has it that Ralph Waldo Emerson once said, “Build a better mousetrap,
and the world will beat a path to your door.” University of Missouri
researchers are doing just that, but instead of building mousetraps, the
scientists are targeting cancer drugs. In a new study, MU medicinal
chemists have taken an existing drug that is being developed for use in
fighting certain types of cancer, added a special structure to it, and
created a more potent, efficient weapon against cancer.
the past decade, we have seen an increasing interest in using
carboranes in drug design,” said Mark W. Lee Jr., assistant professor of
chemistry in College of Arts and Science. “Carboranes are clusters of
three elements—boron, carbon and hydrogen. Carboranes don’t fight cancer
directly, but they aid in the ability of a drug to bind more tightly to
its target, creating a more potent mechanism for destroying the cancer
the study, Lee and his research team used carboranes to build new drugs
designed to shut off a cancer cell’s energy production, which is vital
for the cell’s survival. All cells produce energy through complex,
multi-step processes. The key to an effective drug is targeting the
process that cancer cells depend on more than healthy cells. By
increasing the binding strength of a drug, a smaller dose is required,
minimizing side effects and increasing the effectiveness of the therapy.
With carboranes, Lee found that the drug is able to bind 10 times more
reason why these drugs bind stronger to their target is because
carboranes exploit a unique and very strong form of hydrogen bonding,
the strongest form of interactions for drugs,” Lee said.
Lee said that this discovery also will lead to further uses for the drug.
often, after radiation or chemotherapy, cancer cells repair themselves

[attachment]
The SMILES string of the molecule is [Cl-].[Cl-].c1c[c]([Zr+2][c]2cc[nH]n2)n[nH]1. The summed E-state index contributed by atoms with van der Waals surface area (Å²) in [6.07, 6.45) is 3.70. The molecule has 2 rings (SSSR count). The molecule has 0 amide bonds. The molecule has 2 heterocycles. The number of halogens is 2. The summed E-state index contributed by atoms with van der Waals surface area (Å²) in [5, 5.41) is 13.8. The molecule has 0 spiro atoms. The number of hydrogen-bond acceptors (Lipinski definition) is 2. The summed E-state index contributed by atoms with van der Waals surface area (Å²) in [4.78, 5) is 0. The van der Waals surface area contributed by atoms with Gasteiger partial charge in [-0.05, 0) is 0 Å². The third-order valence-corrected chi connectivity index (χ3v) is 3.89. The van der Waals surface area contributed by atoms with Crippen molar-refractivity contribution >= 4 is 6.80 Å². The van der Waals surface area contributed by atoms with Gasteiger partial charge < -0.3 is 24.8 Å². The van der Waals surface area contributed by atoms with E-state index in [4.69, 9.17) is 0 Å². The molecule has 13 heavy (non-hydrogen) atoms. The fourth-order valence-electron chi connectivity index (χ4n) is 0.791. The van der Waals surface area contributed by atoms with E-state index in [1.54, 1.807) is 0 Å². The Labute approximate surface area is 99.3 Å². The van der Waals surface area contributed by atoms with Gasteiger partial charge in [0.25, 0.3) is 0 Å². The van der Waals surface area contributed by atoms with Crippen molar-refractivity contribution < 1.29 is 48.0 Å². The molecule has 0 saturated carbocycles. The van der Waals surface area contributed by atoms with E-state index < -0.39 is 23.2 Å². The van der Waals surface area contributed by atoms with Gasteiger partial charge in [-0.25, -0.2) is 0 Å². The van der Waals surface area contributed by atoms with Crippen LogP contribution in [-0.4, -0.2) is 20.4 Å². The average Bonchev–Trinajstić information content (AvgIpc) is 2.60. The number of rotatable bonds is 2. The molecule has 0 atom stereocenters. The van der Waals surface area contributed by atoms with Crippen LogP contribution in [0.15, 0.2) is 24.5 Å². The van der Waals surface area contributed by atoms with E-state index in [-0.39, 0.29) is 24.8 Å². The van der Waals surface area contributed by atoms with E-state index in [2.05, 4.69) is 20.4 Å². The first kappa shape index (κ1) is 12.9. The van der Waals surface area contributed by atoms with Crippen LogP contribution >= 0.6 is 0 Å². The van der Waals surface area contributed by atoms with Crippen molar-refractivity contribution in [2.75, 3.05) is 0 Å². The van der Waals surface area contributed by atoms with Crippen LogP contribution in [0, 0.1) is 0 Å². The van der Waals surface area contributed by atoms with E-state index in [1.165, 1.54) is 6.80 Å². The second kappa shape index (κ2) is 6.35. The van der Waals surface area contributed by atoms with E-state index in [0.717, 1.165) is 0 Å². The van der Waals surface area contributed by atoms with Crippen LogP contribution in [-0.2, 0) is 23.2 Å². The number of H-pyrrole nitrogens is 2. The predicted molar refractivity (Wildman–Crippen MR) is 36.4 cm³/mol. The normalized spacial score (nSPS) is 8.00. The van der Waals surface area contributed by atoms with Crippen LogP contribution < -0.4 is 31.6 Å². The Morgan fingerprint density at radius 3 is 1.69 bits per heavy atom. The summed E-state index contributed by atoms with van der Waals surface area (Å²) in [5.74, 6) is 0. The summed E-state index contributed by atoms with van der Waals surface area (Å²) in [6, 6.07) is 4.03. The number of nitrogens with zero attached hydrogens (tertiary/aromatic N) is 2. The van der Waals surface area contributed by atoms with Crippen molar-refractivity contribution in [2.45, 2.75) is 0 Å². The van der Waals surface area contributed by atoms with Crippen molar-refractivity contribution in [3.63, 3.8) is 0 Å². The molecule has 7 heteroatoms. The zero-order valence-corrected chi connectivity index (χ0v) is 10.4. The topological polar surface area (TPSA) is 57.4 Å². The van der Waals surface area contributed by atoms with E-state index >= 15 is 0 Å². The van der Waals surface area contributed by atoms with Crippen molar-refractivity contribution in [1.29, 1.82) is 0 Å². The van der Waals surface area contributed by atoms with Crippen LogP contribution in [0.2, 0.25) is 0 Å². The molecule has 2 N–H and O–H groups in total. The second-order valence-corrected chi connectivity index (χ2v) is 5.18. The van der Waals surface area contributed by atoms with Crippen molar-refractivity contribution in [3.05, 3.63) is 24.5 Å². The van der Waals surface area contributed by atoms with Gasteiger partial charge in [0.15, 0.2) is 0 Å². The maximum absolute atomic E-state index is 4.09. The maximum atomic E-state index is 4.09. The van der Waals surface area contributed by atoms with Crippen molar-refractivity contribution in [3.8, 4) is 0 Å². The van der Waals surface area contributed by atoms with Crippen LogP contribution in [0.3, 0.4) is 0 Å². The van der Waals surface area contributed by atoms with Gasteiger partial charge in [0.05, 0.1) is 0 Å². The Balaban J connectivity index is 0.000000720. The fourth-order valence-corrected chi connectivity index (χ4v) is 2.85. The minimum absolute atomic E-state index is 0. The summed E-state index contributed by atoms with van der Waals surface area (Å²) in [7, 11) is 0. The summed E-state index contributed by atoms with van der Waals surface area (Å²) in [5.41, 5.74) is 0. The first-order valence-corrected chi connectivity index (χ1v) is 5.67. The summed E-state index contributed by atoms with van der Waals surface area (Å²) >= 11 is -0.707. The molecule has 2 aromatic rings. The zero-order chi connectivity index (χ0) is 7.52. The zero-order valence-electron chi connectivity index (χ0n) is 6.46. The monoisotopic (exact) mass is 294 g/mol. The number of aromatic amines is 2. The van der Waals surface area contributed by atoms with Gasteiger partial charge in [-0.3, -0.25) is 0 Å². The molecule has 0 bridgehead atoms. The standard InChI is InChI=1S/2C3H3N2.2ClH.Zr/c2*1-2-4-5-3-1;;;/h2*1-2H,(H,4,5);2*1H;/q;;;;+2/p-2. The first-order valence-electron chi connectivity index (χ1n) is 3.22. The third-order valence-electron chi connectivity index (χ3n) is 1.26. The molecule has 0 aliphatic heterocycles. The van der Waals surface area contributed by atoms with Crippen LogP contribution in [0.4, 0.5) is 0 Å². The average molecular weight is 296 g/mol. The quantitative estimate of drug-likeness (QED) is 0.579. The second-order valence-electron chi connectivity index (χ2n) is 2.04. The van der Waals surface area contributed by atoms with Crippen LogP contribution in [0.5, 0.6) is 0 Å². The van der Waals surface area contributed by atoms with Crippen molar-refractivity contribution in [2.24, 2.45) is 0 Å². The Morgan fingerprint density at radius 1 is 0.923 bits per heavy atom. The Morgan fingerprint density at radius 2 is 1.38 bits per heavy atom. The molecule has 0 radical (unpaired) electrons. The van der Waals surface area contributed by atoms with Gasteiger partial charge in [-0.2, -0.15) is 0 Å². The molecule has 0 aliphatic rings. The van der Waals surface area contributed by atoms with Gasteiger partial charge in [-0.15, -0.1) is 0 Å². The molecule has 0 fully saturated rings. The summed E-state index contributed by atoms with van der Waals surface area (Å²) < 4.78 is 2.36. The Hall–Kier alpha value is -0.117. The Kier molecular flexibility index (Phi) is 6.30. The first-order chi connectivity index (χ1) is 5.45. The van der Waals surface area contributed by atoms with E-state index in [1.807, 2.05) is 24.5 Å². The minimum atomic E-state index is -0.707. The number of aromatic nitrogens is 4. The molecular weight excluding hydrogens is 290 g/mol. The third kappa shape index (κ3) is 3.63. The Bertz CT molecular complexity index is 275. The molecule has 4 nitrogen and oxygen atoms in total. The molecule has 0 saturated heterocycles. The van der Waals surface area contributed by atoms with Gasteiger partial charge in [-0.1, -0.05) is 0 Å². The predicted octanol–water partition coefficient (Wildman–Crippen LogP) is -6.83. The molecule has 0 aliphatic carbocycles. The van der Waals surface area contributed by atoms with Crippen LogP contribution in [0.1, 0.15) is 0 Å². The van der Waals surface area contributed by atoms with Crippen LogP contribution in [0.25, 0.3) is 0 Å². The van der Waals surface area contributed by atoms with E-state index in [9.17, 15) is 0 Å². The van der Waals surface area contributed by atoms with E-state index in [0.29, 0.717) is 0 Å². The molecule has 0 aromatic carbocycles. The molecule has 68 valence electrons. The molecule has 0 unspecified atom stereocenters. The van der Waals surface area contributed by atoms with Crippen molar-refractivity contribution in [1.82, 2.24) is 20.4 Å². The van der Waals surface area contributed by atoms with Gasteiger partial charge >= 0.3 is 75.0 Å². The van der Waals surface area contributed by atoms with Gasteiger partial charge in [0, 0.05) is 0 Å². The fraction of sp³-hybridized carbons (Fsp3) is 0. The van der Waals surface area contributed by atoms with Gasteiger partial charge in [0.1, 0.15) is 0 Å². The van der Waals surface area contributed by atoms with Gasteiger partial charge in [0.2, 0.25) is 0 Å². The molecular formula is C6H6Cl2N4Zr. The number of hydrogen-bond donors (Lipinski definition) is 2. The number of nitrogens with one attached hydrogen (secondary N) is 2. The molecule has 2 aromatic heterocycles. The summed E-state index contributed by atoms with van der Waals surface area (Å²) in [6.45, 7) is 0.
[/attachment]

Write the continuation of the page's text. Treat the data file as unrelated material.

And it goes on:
and reinvade the body,” Lee said. “This drug not only selectively shuts
off the energy production for the cancer cells, but it also inhibits the
processes that allow those cancer cells to repair themselves. When we
tested our carborane-based drugs, we found that they were unimaginably
potent. So far, we have tested this on breast, lung and colon cancer,
all with exceptional results.”
to Lee, this is the first study to show systematically how carboranes
can improve the activity of a drug. Lee believes this discovery will
open additional possibilities of improving drugs that are used to treat
other diseases, not just cancer.
end result is that these new drugs could be many thousands of times
more potent than the drugs that are used in the clinics today,” Lee
it will be several years before the new drug would be available on the
market, Lee said that clinical trials could begin within the next two
years. Additionally, further testing on other types of cancer is
underway. The study was published in the Journal of Medicinal Chemistry, a publication of the American Chemical Society.
Source: University of Missouri